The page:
On the evening of August 30, 2018 I had the following dream:
I am seated in the back of a car. Eric Holder is in the front, in the passenger seat. He is holding papers. He tells me that the papers are a criminal indictment that was just handed down against Melania Trump. He explained that she had paid $50,000 for a pair of high-heel shoes. He said the heels of the shoes were 1/4 inches in excess of the federal maximum, a felony. I asked how long of a prison sentence she was looking at. He said, “Forty-five years.” I was shocked and said, “Forty-five years for a pair of shoes?” He said, “Yes.” I asked if Melania’s indictment would affect the investigations into President Trump. He said, “no.” And I thought: “If only there was some way to connect Melania’s felony to Trump.”
I can’t see any deep meaning in this dream, but I have a few thoughts.
I note the emphasis on numbers: $50,000 for the cost of the shoes; heels that were 1/4 inch too high; and a 45-year prison sentence.
The only event of the previous day that I can point to as pertinent is that earlier in the afternoon I had posted an item on my blog about my parents’ racism.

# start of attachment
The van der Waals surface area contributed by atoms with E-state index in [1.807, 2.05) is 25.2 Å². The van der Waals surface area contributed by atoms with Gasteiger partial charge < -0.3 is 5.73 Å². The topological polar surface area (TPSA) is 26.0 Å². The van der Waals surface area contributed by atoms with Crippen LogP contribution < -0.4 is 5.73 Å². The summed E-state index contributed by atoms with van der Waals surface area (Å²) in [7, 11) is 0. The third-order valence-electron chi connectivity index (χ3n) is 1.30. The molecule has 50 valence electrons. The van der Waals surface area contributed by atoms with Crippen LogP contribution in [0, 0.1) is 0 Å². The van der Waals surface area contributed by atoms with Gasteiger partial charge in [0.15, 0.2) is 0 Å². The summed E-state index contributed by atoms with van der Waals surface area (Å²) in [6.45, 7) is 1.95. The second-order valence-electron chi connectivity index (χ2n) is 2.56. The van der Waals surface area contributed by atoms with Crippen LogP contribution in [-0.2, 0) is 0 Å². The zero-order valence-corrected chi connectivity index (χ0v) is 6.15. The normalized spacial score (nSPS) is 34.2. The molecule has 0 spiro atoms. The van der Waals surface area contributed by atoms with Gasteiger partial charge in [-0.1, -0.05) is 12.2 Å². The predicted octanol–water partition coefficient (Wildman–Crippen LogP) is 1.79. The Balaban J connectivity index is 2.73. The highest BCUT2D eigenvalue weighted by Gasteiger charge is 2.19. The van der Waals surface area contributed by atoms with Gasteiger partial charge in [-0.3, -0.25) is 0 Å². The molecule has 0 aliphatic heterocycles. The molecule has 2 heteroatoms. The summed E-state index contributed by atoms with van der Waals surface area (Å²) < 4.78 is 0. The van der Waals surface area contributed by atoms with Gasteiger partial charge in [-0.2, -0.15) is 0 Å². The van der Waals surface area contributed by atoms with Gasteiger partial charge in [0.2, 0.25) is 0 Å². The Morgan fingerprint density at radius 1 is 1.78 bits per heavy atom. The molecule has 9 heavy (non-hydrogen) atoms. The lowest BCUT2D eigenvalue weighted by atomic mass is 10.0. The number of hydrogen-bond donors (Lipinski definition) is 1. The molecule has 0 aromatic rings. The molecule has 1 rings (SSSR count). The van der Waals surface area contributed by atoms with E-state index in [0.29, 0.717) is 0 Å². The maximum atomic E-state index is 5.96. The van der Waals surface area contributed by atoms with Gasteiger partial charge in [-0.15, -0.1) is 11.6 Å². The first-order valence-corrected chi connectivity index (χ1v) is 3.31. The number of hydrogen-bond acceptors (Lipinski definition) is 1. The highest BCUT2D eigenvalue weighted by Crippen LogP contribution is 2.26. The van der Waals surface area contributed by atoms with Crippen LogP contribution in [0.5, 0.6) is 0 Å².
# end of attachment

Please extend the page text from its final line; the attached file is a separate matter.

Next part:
I forgot to mention in the post the following significant anecdote. In the summer of 1970, when I was 16 years old, my father took me to a Phillies game at Connie Mack Stadium, which was located in North Philadelphia, one of the more notorious minority neighborhoods in the city. The stadium was located at 21st and Lehigh Avenue. (Lehigh = high heel shoes?) That evening, my father got into a heated discussion with my mother about how blacks had ruined Philadelphia, how the city was so nice before they arrived after World War II, and how black people were very destructive. It was at that time that I thought: “I think he’s talking about me too.” I was the second of two children, born 6 years after my sister.
Incidentally, Eric Holder is a graduate of Columbia University and my father used to work at 6th & Columbia Avenue in North Philadelphia.
Then I think of the fact that I have been obsessed with Otto Klemperer’s recording of Beethoven’s ninth symphony — performed in 1970 (when I was 16). I find very moving the following passage: “Run, brothers, run your race!” sung by the famous black tenor, George Shirley.
Coincidentally, George Shirley was the first black tenor to sing at the Metropolitan Opera and Eric Holder was the first black Attorney General of the United States.